The news is really mixed in the Australian economy. The Treasurer will tell you that our economic fundamentals are sound. Yet the Reserve Bank has cut interest rates to almost GFC levels. Wages are high, but so is the cost of living. Australians are saving rather than splurging, and the feedback we consistently receive from candidates is that they are nervous about their careers.
Good luck predicting the economic fallout of all I’ve just highlighted. But what this news is definitely creating is hesitancy in the hiring market. Insurance firms are taking longer to recruit and headcounts have been cut. Some major insurers are outsourcing functions overseas or shifting them out of New South Wales into lower-cost states.
However, it’s not all doom and gloom in insurance. Skilled staff are still sought after in a few specific areas. This demand is less affected by budgets and plans set around the new financial year, and is driven instead by ongoing internal factors at individual employers, external regulatory issues, and the demands of the labour market.
There is ongoing demand for workers’-compensation and personal-injury claims staff at mid and senior levels, particularly those with three to five years’ experience. Workers’ compensation is a legislated product and businesses are required to have it. Governed by WorkCover, agents and self-insured organisations are limited by this legislative framework. This means that budgets are tight with regard to salaries. Hence the challenge is how to attract experienced staff from other players.
Problems occur when people leave their jobs and leave high caseloads for their former colleagues to tackle. This is exacerbated by a candidate talent in this area. Yet employers routinely request experienced candidates who can hit the ground running because there is simply no time to retrain new people to meet WorkCover KPIs.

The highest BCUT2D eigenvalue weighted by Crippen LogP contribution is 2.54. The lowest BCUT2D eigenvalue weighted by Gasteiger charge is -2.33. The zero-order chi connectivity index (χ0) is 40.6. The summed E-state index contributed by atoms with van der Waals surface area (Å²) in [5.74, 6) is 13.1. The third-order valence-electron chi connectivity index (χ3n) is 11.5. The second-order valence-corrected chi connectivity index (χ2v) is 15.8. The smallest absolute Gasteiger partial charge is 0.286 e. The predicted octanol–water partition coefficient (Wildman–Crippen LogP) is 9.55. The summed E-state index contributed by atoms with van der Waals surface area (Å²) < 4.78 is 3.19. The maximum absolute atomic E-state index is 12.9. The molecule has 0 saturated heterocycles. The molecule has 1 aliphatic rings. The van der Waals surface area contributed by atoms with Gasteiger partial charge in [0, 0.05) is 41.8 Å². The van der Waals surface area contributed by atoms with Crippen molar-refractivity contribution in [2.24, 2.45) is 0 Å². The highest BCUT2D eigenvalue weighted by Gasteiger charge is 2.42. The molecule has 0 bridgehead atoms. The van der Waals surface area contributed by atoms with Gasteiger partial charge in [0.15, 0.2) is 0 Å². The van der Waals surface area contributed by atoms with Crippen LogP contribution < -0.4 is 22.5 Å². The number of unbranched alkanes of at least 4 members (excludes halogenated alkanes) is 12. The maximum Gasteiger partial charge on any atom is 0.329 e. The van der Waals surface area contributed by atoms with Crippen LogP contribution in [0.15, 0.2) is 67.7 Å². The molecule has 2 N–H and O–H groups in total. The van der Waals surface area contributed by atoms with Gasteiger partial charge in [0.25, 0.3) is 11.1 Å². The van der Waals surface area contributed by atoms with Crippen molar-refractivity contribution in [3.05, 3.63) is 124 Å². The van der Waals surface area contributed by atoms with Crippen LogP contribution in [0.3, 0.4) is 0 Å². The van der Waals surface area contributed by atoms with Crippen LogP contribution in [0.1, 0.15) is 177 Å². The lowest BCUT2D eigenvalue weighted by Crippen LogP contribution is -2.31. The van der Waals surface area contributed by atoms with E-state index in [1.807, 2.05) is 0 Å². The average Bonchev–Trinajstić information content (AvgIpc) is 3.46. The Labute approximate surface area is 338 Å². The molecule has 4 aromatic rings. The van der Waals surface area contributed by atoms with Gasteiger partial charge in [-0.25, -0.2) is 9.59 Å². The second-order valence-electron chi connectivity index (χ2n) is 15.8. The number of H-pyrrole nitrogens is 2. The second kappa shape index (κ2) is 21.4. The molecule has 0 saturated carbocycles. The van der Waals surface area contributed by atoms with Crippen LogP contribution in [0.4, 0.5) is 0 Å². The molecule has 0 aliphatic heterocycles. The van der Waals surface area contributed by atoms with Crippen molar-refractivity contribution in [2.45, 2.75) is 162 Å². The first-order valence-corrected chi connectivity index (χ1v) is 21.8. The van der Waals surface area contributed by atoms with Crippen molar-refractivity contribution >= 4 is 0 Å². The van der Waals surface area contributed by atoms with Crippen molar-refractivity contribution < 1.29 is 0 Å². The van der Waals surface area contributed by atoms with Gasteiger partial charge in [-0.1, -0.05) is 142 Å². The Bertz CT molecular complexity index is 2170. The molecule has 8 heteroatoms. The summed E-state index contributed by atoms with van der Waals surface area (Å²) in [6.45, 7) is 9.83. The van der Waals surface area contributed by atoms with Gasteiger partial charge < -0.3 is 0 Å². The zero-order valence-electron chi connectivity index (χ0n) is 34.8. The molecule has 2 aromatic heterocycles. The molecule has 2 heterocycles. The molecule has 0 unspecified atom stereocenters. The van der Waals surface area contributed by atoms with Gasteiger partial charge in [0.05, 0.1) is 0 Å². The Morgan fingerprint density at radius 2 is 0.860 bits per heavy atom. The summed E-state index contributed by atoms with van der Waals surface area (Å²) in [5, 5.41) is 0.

A recent and interesting development is an increased demand for experienced motor claims professionals. One reason behind this is that many of the larger insurers with commercial property teams are expressing a willingness to accept and upskill candidates with personal insurance claims backgrounds. So those with two to three years’ claims experience in personal lines enjoy relatively hot prospects if they want to move into commercial claims.
For the sought-after roles above, employers should take advantage of changes to immigration legislation that open up more opportunities for sponsoring staff from overseas. If you are a candidate from the UK, Ireland or South Africa, you may be attractive to firms in Australia because the insurance regimes in these countries are similar to here, and many employers in Australia are global players.
And finally, the bottom line in many job offers: pay. If you’re in demand and choose to change jobs, you may not receive a massive increase despite the candidate shortage in insurance. Some jobs (like workers compensation) simply can’t sustain large salaries. It ultimately comes down to the skills, qualifications and experience you can bring, the value you can add, how much an employer can afford, and how desperately it needs the vacancy filled. Salary increases in general are a much more complicated issue than in pre-GFC times when there was more money readily on the table.
Liza Garrido, director, Enigma HR